Police State = Murder State
Capitalism is suffering and war!
In Clichy sous Bois, Zyad and Bounna, 17 and 15 years old, died as a result
of police harassment; of a police force that chases young people and caries
out more and more ID checks for no reason. It does not matter whether or not
they were actually being chased; that young people are so afraid of the police
that they are willing to risk their lives to get away from them says all
that needs to be said about the relationship between the people and the police
in these neighbourhoods. Over the past years, the heavy police presence has
led to many run-ins with locals. Most of the time, the young people are simply
objecting to being treated like subhumans, and yet more and more they find
themselves charged (and often convicted) with contempt and rebellion. These
are not mistakes or “errors” that need to be condemned, but rather the results
of a law and order policy that has been developed over the past twenty years.
The stigmatization and contempt towards young people from the suburbs simply
makes them hate this society – which lets 20% of the population rot in ghettos
– all the more. This is not some random accident, but the result of political
and economic choices.
And so the (supposed) availability of low-income housing for immigrants
over the past thirty years has been based on a system of segregation whereby
only some neighbourhoods were open to them, generally worst ones, which were
badly located and/or most run-down.
It is still the case that those responsible for low-income housing consider
the arrival of immigrants to be a sure sign that an area is going downhill:
so this “disqualifying” demand is funneled into what are already the worst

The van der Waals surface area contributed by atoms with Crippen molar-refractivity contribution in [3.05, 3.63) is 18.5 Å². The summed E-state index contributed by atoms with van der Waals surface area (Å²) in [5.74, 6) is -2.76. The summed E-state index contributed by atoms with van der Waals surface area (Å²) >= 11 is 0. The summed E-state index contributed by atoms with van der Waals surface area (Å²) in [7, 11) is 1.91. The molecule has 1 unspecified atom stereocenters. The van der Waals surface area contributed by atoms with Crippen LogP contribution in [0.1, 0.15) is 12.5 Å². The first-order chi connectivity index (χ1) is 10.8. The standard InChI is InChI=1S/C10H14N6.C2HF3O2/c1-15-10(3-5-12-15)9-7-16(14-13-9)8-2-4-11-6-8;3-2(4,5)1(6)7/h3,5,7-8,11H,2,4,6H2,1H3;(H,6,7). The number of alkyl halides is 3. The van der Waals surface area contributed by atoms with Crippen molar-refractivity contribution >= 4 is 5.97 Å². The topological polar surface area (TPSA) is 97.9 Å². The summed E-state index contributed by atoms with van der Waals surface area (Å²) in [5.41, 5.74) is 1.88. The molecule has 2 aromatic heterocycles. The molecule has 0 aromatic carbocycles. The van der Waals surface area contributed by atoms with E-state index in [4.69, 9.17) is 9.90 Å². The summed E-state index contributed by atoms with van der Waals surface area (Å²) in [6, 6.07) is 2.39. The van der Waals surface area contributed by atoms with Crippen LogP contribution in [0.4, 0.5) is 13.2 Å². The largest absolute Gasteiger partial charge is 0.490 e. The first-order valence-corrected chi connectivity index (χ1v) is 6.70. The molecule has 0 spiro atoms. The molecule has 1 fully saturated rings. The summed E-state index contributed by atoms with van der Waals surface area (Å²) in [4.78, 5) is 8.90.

programmes. Worst still, the debate on social diversity has entrenched and
legitimized this segregation, to the point that areas of social housing where
these people were supposed to be able to live are closed off to them in the
name of social diversity: a diverse population must be encouraged in the housing
projects, and so immigrants are not allowed, especially if they are poor!
The fact that people have no control over their own lives just exacerbates
the tensions of people who are already trapped in a social category or in
a neighbourhood. Isn’t it true that this anger is a result of keeping families
stuck in areas which are experienced as economic, social and residential dumping
grounds, without any way of getting out?
There is nothing new about social apartheid. For almost fifty years now
entire populations of workers and immigrants who – let us not forget – built
and rebuilt our roads and our buildings, have themselves been warehoused
in these ghettos. The “riots” are the result of the neo-liberal policies
that have been enacted by both the right and the left, which have been especially
devastating for the suburbs over the past thirty years. Yet today this poverty
is spreading throughout society.
We have not signed any social contract. We are not “citizens” of this society.
Our interests have nothing in common with those of the capitalists, the bosses,
the neo-liberal governments of the right and of the left. The referendum,
the regional elections, the pensioners movement, the SNCM… none of this has
changed anything. The riots have proven one thing: you have to be as violent